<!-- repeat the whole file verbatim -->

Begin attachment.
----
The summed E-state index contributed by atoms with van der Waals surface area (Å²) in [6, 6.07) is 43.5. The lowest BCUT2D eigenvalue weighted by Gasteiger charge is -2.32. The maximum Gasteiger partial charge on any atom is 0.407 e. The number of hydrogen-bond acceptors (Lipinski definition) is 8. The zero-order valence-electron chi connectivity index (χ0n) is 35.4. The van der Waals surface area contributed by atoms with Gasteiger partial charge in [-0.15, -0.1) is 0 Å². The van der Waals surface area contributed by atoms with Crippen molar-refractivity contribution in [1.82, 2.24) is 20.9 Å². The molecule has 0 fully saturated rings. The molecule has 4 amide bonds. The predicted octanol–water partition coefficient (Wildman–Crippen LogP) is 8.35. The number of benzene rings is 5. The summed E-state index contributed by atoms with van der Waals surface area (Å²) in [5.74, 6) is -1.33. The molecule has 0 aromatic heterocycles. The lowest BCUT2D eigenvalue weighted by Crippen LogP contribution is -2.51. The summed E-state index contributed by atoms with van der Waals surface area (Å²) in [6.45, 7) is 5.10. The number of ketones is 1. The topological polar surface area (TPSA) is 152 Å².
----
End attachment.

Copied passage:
The summed E-state index contributed by atoms with van der Waals surface area (Å²) in [6, 6.07) is 43.5. The lowest BCUT2D eigenvalue weighted by Gasteiger charge is -2.32. The maximum Gasteiger partial charge on any atom is 0.407 e. The number of hydrogen-bond acceptors (Lipinski definition) is 8. The zero-order valence-electron chi connectivity index (χ0n) is 35.4. The van der Waals surface area contributed by atoms with Gasteiger partial charge in [-0.15, -0.1) is 0 Å². The van der Waals surface area contributed by atoms with Crippen molar-refractivity contribution in [1.82, 2.24) is 20.9 Å². The molecule has 0 fully saturated rings. The molecule has 4 amide bonds. The predicted octanol–water partition coefficient (Wildman–Crippen LogP) is 8.35. The number of benzene rings is 5. The summed E-state index contributed by atoms with van der Waals surface area (Å²) in [5.74, 6) is -1.33. The molecule has 0 aromatic heterocycles. The lowest BCUT2D eigenvalue weighted by Crippen LogP contribution is -2.51. The summed E-state index contributed by atoms with van der Waals surface area (Å²) in [6.45, 7) is 5.10. The number of ketones is 1. The topological polar surface area (TPSA) is 152 Å².